Will new labelling system increase our woeful tyre knowledge?
Each tyre now comes with a fridge-freezer-style EU-branded label outlining the three variables – the first of which is energy efficiency, represented by the icon of a petrol pump.
Rated from A to G (with D not used), this relates to the tyre's 'rolling resistance' – the level of friction that the car then has to work against. Low rolling resistance equals lower fuel consumption for the car, and a higher rating on the chart.
Next is braking distance on wet roads – represented by a rain cloud.
Once again, 'A' marks the best rating, with Michelin estimating that the highest performing tyres could cut your car's stopping distance by as much as 16 metres.
Finally, tyre noise – symbolised by a speaker and a decibel rating. Three waves emanating from tyre represent the noise level on a scale of one to four – the less, the quieter – while decibel figures can be compared to other tyres for complete accuracy.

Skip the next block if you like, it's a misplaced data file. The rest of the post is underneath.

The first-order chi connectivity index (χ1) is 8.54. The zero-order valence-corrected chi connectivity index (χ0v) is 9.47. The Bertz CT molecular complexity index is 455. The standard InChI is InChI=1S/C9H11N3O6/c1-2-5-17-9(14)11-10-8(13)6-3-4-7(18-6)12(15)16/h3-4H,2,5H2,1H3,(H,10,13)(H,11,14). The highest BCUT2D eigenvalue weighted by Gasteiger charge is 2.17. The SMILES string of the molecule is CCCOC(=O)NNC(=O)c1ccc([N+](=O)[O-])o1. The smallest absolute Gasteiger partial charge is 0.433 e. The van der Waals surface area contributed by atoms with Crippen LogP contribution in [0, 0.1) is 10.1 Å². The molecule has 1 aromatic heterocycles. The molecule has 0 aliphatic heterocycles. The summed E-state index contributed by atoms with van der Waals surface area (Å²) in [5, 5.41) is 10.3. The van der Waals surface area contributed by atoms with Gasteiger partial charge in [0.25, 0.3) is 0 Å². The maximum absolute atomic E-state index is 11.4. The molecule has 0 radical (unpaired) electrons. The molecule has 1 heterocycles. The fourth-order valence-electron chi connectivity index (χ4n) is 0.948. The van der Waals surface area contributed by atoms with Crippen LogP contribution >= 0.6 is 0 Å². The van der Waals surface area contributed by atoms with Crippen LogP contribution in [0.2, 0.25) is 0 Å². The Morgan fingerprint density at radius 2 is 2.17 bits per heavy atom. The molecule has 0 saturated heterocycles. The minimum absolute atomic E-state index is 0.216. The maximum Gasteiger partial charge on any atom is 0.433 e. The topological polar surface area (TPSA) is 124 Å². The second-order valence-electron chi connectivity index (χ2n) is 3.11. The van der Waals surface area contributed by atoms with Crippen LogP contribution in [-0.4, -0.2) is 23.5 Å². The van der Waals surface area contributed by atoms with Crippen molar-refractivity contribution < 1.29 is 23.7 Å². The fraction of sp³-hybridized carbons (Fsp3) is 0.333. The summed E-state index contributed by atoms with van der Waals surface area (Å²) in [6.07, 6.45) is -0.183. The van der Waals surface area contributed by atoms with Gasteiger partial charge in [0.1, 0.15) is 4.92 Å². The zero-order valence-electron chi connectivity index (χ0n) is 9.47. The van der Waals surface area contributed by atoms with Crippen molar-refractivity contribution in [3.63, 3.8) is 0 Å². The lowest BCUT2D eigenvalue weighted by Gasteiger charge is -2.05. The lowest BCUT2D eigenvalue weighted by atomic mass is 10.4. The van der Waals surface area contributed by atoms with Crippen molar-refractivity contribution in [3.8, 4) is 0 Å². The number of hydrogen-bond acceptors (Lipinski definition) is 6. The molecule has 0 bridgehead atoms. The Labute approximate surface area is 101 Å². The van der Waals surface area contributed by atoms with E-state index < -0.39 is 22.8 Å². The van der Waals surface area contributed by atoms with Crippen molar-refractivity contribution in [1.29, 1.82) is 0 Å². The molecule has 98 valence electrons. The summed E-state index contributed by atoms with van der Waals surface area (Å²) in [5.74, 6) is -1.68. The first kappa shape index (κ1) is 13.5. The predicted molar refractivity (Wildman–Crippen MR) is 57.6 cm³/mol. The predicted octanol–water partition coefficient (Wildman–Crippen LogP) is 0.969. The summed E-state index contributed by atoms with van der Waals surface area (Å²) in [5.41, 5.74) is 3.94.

While these new indicators certainly make the process of buying tyres just that bit quicker, the tyre manufacturer Continental is urging caution if anyone is thinking of choosing their next set of rubber using only the new-style ratings.
"The EU label only shows three of more than 14 important tyre performance criteria," said the firm, speaking to the SMMT.
"Tyre tests from magazines will continue to be the most comprehensive source of information for motorists because they provide complete and independent reports covering nearly all criteria for the most popular tyre sizes."
Eddy Geerdink, marketing director for Goodyear, agreed, saying: "Three criteria don't tell you how a tyre will perform on every level. There are many other factors to consider, from braking on dry roads and high-speed stability to aquaplaning and how many miles the tyre will do."
- Picture courtesy of Continental Tyres